7. Consider the Data Complexities of Global Projects
In global ERP projects, you’ll encounter different systems speaking a variety of ERP languages layered on top of cultural and language differences. It is vital to identify these complexities early and communicate to your project team where you see the need for executive decisions. This will eliminate slow periods in the data conversion, allowing developers to stay engaged.
If your project is global, you also will need a signed document from the executive steering committee stating who is responsible for data at the global, regional and country level for both master and transactional data.
8. Define Taxonomies and Attributes
Most ERP systems use some sort of taxonomy to classify items. Master records must be classified correctly, completely and to a level of detail that makes the record easy to identify for search and reporting functions.
While it is not necessary to choose one particular taxonomy, it is necessary to have a taxonomy that supports your company’s business initiatives. Therefore, you should ensure your ERP consultant has experience with taxonomy selection and deployment.
Item record attributes play a similar important role. Attributes define the item and are important for successful parametric searches. Incomplete or incorrect attributes prevent items from being found, resulting in proliferation of parts and bloated inventories.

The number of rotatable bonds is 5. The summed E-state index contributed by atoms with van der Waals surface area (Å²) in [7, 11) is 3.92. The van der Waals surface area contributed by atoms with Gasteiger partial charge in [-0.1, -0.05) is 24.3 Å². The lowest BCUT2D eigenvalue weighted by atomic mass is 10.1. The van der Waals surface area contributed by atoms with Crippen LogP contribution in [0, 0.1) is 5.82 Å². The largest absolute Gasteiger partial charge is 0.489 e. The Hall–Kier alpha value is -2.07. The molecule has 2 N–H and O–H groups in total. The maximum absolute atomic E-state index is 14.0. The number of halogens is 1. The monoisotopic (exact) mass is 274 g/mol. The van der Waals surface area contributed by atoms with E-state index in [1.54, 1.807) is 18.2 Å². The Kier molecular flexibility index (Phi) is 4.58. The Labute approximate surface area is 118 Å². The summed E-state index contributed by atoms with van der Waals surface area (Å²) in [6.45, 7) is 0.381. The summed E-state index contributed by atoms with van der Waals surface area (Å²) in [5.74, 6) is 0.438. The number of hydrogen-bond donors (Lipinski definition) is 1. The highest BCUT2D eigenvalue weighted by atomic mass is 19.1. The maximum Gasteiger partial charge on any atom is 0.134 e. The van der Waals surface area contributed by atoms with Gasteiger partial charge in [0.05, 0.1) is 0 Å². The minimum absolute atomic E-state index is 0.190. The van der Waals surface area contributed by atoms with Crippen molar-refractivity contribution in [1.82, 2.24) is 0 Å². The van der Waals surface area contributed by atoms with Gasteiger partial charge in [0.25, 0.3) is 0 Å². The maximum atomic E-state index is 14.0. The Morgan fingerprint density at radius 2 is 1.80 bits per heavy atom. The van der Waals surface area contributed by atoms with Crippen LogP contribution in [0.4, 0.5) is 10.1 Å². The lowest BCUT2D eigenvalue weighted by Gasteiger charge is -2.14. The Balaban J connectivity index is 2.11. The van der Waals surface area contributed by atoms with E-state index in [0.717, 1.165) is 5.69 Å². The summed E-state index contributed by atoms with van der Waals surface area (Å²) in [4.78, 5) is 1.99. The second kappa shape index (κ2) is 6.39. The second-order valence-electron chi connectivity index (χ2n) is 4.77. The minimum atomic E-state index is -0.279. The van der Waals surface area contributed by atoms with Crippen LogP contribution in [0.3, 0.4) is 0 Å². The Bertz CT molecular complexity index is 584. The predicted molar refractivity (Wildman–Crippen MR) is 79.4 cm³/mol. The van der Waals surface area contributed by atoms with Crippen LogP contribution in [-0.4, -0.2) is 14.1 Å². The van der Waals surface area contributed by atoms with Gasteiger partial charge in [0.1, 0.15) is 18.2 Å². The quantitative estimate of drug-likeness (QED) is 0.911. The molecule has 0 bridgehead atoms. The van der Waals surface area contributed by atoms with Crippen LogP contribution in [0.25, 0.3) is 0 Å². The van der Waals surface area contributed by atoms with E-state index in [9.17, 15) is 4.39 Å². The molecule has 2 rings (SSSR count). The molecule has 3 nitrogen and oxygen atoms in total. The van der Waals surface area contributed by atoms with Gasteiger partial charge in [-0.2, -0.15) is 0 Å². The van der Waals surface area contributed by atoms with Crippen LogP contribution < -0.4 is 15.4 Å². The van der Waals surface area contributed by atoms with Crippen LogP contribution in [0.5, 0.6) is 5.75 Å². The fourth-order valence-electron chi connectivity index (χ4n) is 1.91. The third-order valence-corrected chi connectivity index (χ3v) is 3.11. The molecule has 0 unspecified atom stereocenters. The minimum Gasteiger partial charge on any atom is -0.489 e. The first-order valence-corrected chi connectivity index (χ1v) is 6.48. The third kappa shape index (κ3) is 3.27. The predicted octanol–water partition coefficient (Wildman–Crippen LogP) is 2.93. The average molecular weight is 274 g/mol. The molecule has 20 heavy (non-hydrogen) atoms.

To ensure a successful ERP data migration project, we recommend extracting, normalizing and completing item attributes beforehand. Because of the sheer volume of attributes to be extracted and enriched, an automated approach is the only practical way to execute this.
9. Develop New Processes
Once the initial data cleansing is complete, you will have more data to cleanse – unless you ensure employees adopt new processes that enable data accuracy. Even though these processes may be designed for legacy systems that will soon be retired, these processes are still worth developing. Consider the fact that most ERP projects last years. Can you endure two more years of dirty data?
We recommend that companies redesign their business processes and train employees both for the future state and this interim state. Both business process reengineering and organizational change management play a critical role in maintaining data cleanliness.
10. Test Before Migrating
Discover if you’re on the right track with your data by moving data to test environments. This will be time consuming and typically requires the development of unique code. Don’t make the mistake of leaving it until the last minute.
11. Use Your Data to Make Business Decisions
With your data migrated, your new processes established and your employees on board, you can almost breathe a sigh of relief – but not quite yet. Now, you must figure out what to do with your data insights.
Companies that have their eye on realizing business benefits from their ERP systems tend to address this issue early with change management and business process management. Knowing that an ERP software solution will enable increased data visibility, forward-thinking companies take advantage of this benefit by establishing data analysis processes. These companies also spend time training employees on these new processes.
Data migration is not usually a priority at the beginning of an ERP project. Instead, the focus is often on planning and design, while data migration is a muddled topic that people tend to avoid.
When companies avoid or delay data migration, their new system will provide unreliable data leading to technical challenges, customer dissatisfaction, low system usage and low benefits realization.
While data migration and cleansing may add cost to an already expensive ERP project, the effort will pay for itself almost immediately through the identification of excess inventory, reduced equipment downtime and improved data insights.